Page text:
CHRIST CHURCH, matric. 8 May, 1824, aged 18; student 1824-34, B.A. 1828, M.A. 1830, rector of Kinwarton 1834-77, hon. Canon of Worcester 1846-73, canon 1873, until his death 6 July, 1880.

As we all had already guessed: Richard gained his studentship.

signature_richard seymour

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Dress for Excess, Brighton

May 11, 2011 at 8:12 pm (british royalty, entertainment, fashion, news) (, , , , , , , , )

Author Charlotte Frost (see posts on her biography of Sir William Knighton) mentioned her hope of seeing this wonderful Regency-era exhibition of clothing at Brighton Pavilion: Dress for Excess. We await news from Charlotte on her visit!

In the meantime, looking for more information, a link was found at A Fashionable Frolick leading readers to Jennifer Rothrock‘s delightful behind-the-scenes look at this very exhibit (which runs until February 2012).

With my passport newly expired I feel exceptionally “homebound” now… Luckily are those within striking distance of Brighton!

(Hopefully) More later —

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Enter Stage Right: Sir William Knighton

April 20, 2011 at 7:11 pm (books, news, people, research) (, , , , , , , , )

We are in conversation (part II) with biographer Charlotte Frost, about her new book Sir William Knighton: The Strange Career of a Regency Physician:

[NB: read part 1]

Q: Did you hope to find a certain story in Knighton’s life? Did what you uncover answer that initial thought, or were you constantly uncovering new and different twists?

Charlotte Frost: More a matter of what I hoped not to find. Had I discovered that Knighton had done something truly shameful I would have had to include it. That’s why I hesitated about contacting Knighton’s descendants. I didn’t want to be welcomed into their homes or be given copies of private family documents, only to publish a damning account of their forebear. And finding a dark, sinister side to Knighton would have wrecked my wonderful Word master plan for a sympathetic biography!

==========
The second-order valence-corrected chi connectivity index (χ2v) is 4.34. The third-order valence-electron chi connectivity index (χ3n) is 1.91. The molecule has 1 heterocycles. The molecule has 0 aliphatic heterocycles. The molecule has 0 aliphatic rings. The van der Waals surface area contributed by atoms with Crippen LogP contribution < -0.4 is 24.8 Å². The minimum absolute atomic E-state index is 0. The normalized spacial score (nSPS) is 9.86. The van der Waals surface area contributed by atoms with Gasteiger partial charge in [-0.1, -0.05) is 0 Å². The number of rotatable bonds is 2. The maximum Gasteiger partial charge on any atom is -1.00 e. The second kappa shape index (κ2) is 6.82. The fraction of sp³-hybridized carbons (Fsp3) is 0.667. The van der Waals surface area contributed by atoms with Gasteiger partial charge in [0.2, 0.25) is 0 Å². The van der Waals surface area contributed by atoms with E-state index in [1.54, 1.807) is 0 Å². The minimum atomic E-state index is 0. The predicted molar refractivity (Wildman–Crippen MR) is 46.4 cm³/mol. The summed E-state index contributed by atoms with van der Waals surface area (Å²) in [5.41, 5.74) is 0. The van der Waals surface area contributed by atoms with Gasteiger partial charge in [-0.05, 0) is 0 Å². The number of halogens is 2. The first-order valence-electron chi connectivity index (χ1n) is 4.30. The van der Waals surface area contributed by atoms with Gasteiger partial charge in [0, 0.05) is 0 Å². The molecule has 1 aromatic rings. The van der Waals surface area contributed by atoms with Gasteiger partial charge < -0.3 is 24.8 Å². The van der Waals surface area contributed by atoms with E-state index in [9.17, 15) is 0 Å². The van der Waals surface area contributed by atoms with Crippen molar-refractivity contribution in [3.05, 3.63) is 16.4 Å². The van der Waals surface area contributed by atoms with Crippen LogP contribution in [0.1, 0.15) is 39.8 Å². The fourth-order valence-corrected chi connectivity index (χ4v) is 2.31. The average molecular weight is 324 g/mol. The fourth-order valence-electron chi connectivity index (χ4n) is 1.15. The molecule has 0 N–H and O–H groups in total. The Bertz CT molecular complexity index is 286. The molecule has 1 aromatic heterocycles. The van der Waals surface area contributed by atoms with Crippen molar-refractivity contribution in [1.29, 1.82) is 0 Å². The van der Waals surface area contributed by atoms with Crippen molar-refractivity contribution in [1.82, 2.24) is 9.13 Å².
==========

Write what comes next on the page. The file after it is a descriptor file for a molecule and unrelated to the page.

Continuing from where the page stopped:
Q: In researching the career of Knighton, was there a particular question or historical conundrum you hoped to answer? Did the answer appear?

CF: I failed to identify why Knighton was sceptical about some of the medical education he received in London. New medical ideas were evolving in France, but I don’t know whether he was exposed to them.

Q: Was there any surprise in what you found out about Knighton, his career, his biography, his family?

CF: I was taken aback by discrepancies between the Memoir’s account of Knighton’s early years and the account suggested in primary sources. The explanation perhaps died with those who knew it, or it may survive in oblique references yet to be discovered.

Q: What about the period interested you the most?

CF: It was a gentler era than those that preceded it. When Knighton was accused of corruption he was satirised in a cartoon, not put on the rack. The cruellest forms of execution became unacceptable, and were abolished. Injustices still thrived, but they began to be seen for what they were.

Q: Where there other characters — those people whom Knighton knew or encountered — whom you wished to spend more time on?

CF: Knighton’s dealings with the poets and radicals in the 1810s needs more attention. Timely journal article seeks author!

Q: You list many books in your bibliography; was there any one or two books that you particularly would recommend to students of the period?

CF: For all its difficulties, I recommend the Memoir. The universal financial insecurity of the age is reflected in pleas for Knighton’s intervention from educated men too ill or old to continue their professions. His Seymour in-laws experienced the same difficulties as every naval family. Knighton was not the only man of his era to examine his soul in the light of Evangelical preaching. And his contempt for and alarm at popular protest is that of a generation that grew up in fear of revolution.

Q: The nature of primary research means that we find what still exists; is there any item(s) you wanted to find, or had hoped still existed?

CF: An unfinished portrait of Knighton’s wife, Dorothea, by Sir Thomas Lawrence. And miniatures of Knighton, Dorothea and their daughter that Knighton commissioned before he went to Spain.